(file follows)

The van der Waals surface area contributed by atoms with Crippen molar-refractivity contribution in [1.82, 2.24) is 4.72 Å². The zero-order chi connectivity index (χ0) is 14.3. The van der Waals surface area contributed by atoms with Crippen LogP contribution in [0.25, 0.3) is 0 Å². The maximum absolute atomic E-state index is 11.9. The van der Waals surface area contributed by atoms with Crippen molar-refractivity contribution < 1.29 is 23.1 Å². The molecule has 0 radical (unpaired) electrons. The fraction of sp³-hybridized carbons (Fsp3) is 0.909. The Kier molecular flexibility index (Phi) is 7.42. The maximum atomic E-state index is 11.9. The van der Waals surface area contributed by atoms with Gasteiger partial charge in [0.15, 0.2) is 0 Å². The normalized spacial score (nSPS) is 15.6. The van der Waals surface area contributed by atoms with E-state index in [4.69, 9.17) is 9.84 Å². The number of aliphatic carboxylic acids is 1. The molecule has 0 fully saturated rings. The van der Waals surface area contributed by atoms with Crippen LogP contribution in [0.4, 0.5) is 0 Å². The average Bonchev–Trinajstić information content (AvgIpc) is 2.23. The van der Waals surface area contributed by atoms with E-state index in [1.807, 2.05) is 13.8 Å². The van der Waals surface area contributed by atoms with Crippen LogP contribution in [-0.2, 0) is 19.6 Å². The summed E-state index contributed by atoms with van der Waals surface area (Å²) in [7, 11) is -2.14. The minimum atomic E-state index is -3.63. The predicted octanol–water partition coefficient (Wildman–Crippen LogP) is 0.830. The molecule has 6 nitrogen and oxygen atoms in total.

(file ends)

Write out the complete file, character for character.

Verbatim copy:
The van der Waals surface area contributed by atoms with Crippen molar-refractivity contribution in [1.82, 2.24) is 4.72 Å². The zero-order chi connectivity index (χ0) is 14.3. The van der Waals surface area contributed by atoms with Crippen LogP contribution in [0.25, 0.3) is 0 Å². The maximum absolute atomic E-state index is 11.9. The van der Waals surface area contributed by atoms with Crippen molar-refractivity contribution < 1.29 is 23.1 Å². The molecule has 0 radical (unpaired) electrons. The fraction of sp³-hybridized carbons (Fsp3) is 0.909. The Kier molecular flexibility index (Phi) is 7.42. The maximum atomic E-state index is 11.9. The van der Waals surface area contributed by atoms with Gasteiger partial charge in [0.15, 0.2) is 0 Å². The normalized spacial score (nSPS) is 15.6. The van der Waals surface area contributed by atoms with E-state index in [4.69, 9.17) is 9.84 Å². The number of aliphatic carboxylic acids is 1. The molecule has 0 fully saturated rings. The van der Waals surface area contributed by atoms with Crippen LogP contribution in [0.4, 0.5) is 0 Å². The average Bonchev–Trinajstić information content (AvgIpc) is 2.23. The van der Waals surface area contributed by atoms with E-state index in [1.807, 2.05) is 13.8 Å². The van der Waals surface area contributed by atoms with Crippen LogP contribution in [-0.2, 0) is 19.6 Å². The summed E-state index contributed by atoms with van der Waals surface area (Å²) in [7, 11) is -2.14. The minimum atomic E-state index is -3.63. The predicted octanol–water partition coefficient (Wildman–Crippen LogP) is 0.830. The molecule has 6 nitrogen and oxygen atoms in total.